At the Bwial of Lord Tennyson 


A S I roamed in Oxford's ancient meadows, by her classic 

Came the word that England's Laureate now was passed 

beyond life's dream. 

Sleeping in October's moonlight, Shakespeare's volume by 

his side. 
He had crossed the bar, and drifted now on heaven's 

eternal tide. 

Leaving then those dreamy meadows, far I fared and 

mused awhile 
Where the Poet's long-loved landscape reaches mile on 

verdant mile 
To the shore where ancient ocean laves that green and 

ancient Isle. 

Then in London's mighty Minster I beheld the noble state 
Of the solemn service, 'mid the sleeping dust of England's 

great, — 
Kings and statesmen, saints and poets, levelled by one 

common fate. 

Up the solemn aisle they bore him, solemnly with honors 

And I watched them as they laid him reverently at 

Chaucer's feet. 
While the ancient Abbey echoed with great music heavenly 


October, 1892 


IVoodberry' s ''-Wild Eden' 


OuB Shakespearean 

TTHREE centuries did Master Shakespeare wait 

For an interpreter whose gift should be 
Upon his mighty verse to meditate 

With wit and sense and sweet humanity ; 

Pursuing merrily through every Play 
With genial satire and with kindly jest 

Those grave Malvolios of an elder day, 

Johnson, Malone, and Capell, and the rest ; 

A sage whose library, like Prospero's, 

Was dukedom large enough, where year by year, — 
'Mid stout old tomes and lordly folios 

Shut up in measureless content, — with clear. 
Fine touch he did illume the Master's page 
With light that shall renown our prosy age. 


LJE kept his youthful soul unto the end,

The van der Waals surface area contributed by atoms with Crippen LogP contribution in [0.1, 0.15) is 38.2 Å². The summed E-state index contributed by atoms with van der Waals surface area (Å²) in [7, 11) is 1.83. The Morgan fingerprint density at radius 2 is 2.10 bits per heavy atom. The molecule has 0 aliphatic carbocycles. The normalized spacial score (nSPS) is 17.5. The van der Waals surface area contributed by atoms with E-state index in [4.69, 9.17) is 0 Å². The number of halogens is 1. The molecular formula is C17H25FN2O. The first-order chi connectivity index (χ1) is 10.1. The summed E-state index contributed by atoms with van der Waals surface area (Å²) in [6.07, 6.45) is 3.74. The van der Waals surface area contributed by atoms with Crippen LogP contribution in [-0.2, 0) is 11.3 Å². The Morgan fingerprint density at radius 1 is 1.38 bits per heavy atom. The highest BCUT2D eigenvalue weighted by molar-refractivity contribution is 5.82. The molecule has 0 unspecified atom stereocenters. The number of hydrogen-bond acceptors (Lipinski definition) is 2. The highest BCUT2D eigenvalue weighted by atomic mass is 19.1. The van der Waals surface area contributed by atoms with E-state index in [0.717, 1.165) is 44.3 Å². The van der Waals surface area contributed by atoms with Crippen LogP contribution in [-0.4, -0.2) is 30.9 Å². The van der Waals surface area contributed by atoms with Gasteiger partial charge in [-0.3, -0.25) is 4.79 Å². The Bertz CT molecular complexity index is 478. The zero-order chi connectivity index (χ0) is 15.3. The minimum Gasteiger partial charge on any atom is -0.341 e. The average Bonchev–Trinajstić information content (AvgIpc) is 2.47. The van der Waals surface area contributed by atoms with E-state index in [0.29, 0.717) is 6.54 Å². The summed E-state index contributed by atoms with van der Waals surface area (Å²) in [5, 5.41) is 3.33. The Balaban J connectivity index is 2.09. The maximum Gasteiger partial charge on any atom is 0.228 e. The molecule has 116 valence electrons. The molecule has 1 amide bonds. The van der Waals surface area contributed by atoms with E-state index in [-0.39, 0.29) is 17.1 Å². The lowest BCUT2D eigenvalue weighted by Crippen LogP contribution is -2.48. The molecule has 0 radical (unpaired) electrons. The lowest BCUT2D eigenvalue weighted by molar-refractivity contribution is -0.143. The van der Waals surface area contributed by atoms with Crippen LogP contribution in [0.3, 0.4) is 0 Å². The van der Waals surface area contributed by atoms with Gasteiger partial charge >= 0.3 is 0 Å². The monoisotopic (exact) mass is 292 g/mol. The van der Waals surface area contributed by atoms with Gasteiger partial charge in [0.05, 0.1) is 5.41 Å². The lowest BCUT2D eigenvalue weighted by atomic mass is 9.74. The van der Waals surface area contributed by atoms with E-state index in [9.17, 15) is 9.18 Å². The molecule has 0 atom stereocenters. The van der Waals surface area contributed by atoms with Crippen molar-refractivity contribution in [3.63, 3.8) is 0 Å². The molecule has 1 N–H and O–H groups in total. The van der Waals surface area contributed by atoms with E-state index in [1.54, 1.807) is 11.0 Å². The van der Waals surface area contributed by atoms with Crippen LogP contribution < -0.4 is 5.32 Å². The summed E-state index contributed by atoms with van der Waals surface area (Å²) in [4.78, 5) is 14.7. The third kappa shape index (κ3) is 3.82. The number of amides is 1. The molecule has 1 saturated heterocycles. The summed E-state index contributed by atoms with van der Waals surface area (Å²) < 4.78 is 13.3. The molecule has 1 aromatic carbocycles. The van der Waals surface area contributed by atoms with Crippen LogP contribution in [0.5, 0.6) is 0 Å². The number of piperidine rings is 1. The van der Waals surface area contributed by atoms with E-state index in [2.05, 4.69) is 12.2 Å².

What though the well-loved face grew worn and 
thin, — 
For youth and life and love were doubly dear 

To his warm heart that breathed them through "Hugh 


f^ OLUMBIA, — thy like I have not seen 

Since old-world Oxford charmed my happy eyes, 
Grey old-world Oxford tranquilly that lies 
Dreaming amid her river-meadows green. 
August! y seated like a statel}^ queen 
On thine acropolis, thy beauty vies 
With all thy sisters' charms ; yea, strange new ties 
Enthrall me as I watch this noble scene. 


The Sky -Lark of the Poets 

Yet one rich voice I miss ; I come too late 
To hear his golden lore, his Attic dream : — 
Yet while his lyric page I meditate 
This summer eve by Hudson's lordly stream, 
I still may hear — most gracious and elate — 
The Plato of this little Academe. 

'T'HROUGH English verse rings forth the sky-lark's 

And I have loved it long, — 

In Shakespeare's page, and Shelley's, and in one 
By Frederick Tennyson 
Less known but not less lovable. They each 
Report his heavenly speech; — 
In radiant music beautiful and bright 
They sing his starry flight. 

Hark! hark! the lark at heaven's gate sings! 

* * -* 

Sound of vernal showers 

On the twinkling grass, 
Rain-awaken'd flowers. 

All that ever was 

Joyous and clear and fresh, — thy music doth surpass. 

* * * 

How the blithe lark runs up the golden stair 

That leans through cloudy gates from Heaven to Earth, 
And all alone in the empyreal air 

Fills it with jubilant sweet songs of mirth! 

Of all the poets' songs none do I hear 
With more delighted ear 
Than hail the lark, "blithe spirit" of the air, 
With raptures of despair. 

Wordsworth's grave eloquence has won my heart; 
And Watson's later art ; 

And Mackay's lilting song; — each poet stirred 
By that small wondrous bird ! 


The Sky -Lark of the Poets 

Leave to the nightingale her sluidy wood; 

A privacy of glorious light is thine. 
Whence thou dost pour upon the world a flood 

Of harmony, with instinct more divine; 
Type of the wise, who soar, but never roam — 
True to the kindred points of Heaven and Home. 

Two 7vorlds hast thou to dwell in. Sweet, — 

The virginal, untroubled sky. 

And this vexed region at my feet, — 

Alas, but one have I! 

* * * 

bonnie bird, that in the brake, exultant, dost prepare 

thee — 
As poets do xvhose hearts are true, for wings that will 
upbear thee — 
O! tell vie, tell me, bonnie bird. 
Canst thou not pipe of hope deferred? 
Or canst thou sing of nought but spring among the golden 

Now, as I close my book, and by the fire 

Dream to my heart's desire 

Of larks that lilt across the poets' page 

Untouched by grief or age, — 

The Ettrick Shepherd's artless verses stream 

Across my musing dream, 

And wake once more the old unclouded joy 

1 felt when but a bo}' 

Chanting them idly in the glad sunshine 
Beside the Brandywine: —